Boys in Pink

Have you heard about the latest parenting kerfuffle that has everyone talking?

Jenna Lyons, President of J.Crew, was last month photographed painting her 5 year-old child’s toenails fluro pink for a promotion by the retailer. All sounds pretty harmless, right? Well it would be if her child wasn’t a boy.

Unwittingly, Lyons and her son opened a Pandora’s Box of gender stereotypes. Protests came loudly and swiftly. Fox News called the ad, ‘blatant propaganda celebrating transgendered confusion’ while from groups like One Million Moms urged followers to write protest letters to J Crew stating, ‘to carry our nontraditional activities with a boy …can be destructive and damaging to a child’s identity and and self-esteem.’



It’s an unfortunate cutural reality that our stereotypes for boys are more narrow and inflexible than for girls. A girl who likes to play with trucks or try football is seen has having a bit of spunk. Whereas a boy who wants to take dance classes or aspires to be a nurse is seen as a sissy boy or gender confused.

Dr William Pollack, a professor in the Psychiatry Department at Harvard University, has spent nearly two decades doing clinical research on boys and what he calls, “the crisis in boyhood in America today.”

“If a boy wants to dress up now and then in his mother’s clothes, what he’s doing is identifying with one of the most loved people in his life – he is not dis-identifying with being a boy,” says Pollack.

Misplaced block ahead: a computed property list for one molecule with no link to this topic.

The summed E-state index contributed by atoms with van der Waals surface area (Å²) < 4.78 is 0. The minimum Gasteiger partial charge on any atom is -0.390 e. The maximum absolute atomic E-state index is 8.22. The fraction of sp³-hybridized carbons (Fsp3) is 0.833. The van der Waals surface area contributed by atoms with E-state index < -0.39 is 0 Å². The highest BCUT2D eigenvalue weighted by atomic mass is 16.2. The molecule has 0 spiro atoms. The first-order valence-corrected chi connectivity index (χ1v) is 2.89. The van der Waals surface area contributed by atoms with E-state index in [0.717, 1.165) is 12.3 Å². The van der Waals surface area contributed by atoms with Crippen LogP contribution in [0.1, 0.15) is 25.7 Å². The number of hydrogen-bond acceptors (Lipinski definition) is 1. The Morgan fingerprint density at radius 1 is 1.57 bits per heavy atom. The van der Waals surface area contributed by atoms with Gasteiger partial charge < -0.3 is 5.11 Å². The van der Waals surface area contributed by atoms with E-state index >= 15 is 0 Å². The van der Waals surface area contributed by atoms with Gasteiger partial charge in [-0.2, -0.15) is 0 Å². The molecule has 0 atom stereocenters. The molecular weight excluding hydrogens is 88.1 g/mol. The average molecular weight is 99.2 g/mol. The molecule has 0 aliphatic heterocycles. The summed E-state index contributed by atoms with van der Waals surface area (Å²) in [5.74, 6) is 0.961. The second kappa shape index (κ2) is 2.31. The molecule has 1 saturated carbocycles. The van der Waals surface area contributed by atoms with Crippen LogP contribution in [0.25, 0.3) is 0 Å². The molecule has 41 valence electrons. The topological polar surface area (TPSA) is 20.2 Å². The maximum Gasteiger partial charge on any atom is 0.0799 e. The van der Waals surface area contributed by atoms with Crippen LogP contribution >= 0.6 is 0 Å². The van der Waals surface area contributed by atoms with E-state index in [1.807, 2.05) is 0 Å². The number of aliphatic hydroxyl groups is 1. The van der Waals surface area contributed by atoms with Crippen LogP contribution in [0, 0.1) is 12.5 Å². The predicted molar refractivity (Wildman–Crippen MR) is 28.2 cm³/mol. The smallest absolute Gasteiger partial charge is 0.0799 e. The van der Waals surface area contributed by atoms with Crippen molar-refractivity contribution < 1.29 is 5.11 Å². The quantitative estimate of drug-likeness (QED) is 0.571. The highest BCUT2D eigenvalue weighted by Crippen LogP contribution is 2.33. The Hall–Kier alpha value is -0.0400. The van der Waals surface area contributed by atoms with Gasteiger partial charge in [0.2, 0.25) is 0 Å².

The other night, our two year old stood on a step and watched me do my makeup. When I had finished, he rummaged around a drawer, produced my blush and asked that I put it on him. He also likes to occassionaly stack as many of my bangles up his arm as possible. And somedays when we got to playgroup he prefers to push a dolly around in a stroller rather than push the toy lawnmower.

Does this make him any less of a boy? Does it make me concerned? Absolutely not.

The greatest gift I can give Alfie is the opportunity to explore, learn and just ‘have a crack’ at new things. I want him to grow into an interesting person, and the only way that will happen is by giving him the freedom to try things out regardless of whether they fall into pink or blue stereotypes.

While are all too happy to champion equal rights for both sexes, it seems retrograde to that we take such a rigid view of our boys and masculinity.

Over to you – Does this ad bother you? How do you see your children explore gender?


Ps: I’ve been nominated as a Kidspot Top 50 Blogger. I’d be tickled pink if you took a moment to vote for me!


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